The Daily: Do you have any memories from years of being a student manager that really stick out?
Adams: No, I have no great stories for you. But after the season, Alex sat me down and said I’d like to see if I could get you involved more and his idea was to start me off with doing the scouting next fall. Then Alex left after my sophomore year and John Pont came in as the head coach. This was back in the day when you had, I’d call it a junior varsity but basically a freshman team. That’s where I got my first opportunity to coach, on the JV team in 1973 and 1974.
The Daily: Did you ever expect to be coaching a college JV football team as a junior in college yourself?
Adams: I look back on it and say, “Well, maybe that’s a little bit improbable.” But like I say, I saw an opportunity and I took it. It was probably great for me that unlike, say a program like the University of Oklahoma, where they might have 30 graduate assistants, they really didn’t have any at Northwestern. As somebody who could make a positive contribution, there was plenty of work to be done. Nobody ever said no. I’m grateful to the people who were there because they could have easily brushed me off. But like I say, once you show you can make a contribution, you’re more than welcome. Which is kind of the same approach we take now with the Patriots because we have young guys come to work for us. As soon as somebody shows that they can handle something, we’re perfectly willing to give them a little more.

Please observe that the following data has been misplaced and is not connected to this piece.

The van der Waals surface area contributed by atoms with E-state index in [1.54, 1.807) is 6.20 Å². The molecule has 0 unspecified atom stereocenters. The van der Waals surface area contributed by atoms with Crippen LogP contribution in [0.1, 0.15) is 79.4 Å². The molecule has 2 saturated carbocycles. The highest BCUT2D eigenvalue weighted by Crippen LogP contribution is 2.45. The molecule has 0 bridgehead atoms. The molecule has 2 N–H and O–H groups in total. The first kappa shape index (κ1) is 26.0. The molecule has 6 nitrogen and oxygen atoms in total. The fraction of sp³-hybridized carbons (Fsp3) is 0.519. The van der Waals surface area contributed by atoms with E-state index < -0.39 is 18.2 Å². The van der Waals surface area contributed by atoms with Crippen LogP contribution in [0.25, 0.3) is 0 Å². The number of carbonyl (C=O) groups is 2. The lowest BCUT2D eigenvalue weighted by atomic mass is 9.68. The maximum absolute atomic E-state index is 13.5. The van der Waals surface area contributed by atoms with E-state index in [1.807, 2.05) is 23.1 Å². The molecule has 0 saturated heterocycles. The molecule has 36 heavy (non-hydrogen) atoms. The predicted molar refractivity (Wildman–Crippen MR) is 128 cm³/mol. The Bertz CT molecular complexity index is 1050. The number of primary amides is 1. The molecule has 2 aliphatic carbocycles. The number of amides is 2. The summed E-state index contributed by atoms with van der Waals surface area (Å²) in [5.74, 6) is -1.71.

The Daily: When you were coaching the JV team, were you scouting as well at that same time?
Adams: Yes, what I would actually do is I would go out and do the scouting on a Saturday and then the JV games were played as I remember either Sunday or a Monday. So basically anybody who didn’t get into the game on Saturday was eligible. But then during the week, the JV team would run the plays our upcoming opponent would run. So of course, I’d scouted them the week before I was familiar with them and we tried to try to give a good look. That was important then. It was important then as it is right now on the 2019 New England Patriots. Players who will be playing in the game getting a good look there in practice really makes a difference.
The Daily: Do you see a lot of what you did running the JV team now what you do with the scout team now?
Adams: Yea, it’s still the game of football. Field’s 100 yards long. Touchdowns are still six points. Having a scout team give a good look is still very important. The one that got all the publicity was working on the Seattle pass down on the goalline that Malcom Butler intercepted at the end of Super Bowl XLIX. That was a play they liked, we tried to make sure he got a good look at it in practice. And boy, did it pay off.
The Daily: What was your normal day like when you were a junior/senior doing scouting and coaching JV?
Adams: I know that the Cats now have practice at like six o’clock in the morning and classes tend to be a little bit later. Well, when I was there, classes started at eight o’clock in the morning so it would be a morning with classes. Everything with a football team was out at Dyche Stadium, Anderson Hall, which is the building next to Dyche. I’d get over there early afternoon, be there through practice sometime in the early evening.
The Daily: Do you have any memorable moments you can remember whether it’ in practice or watching games that you remember from those years?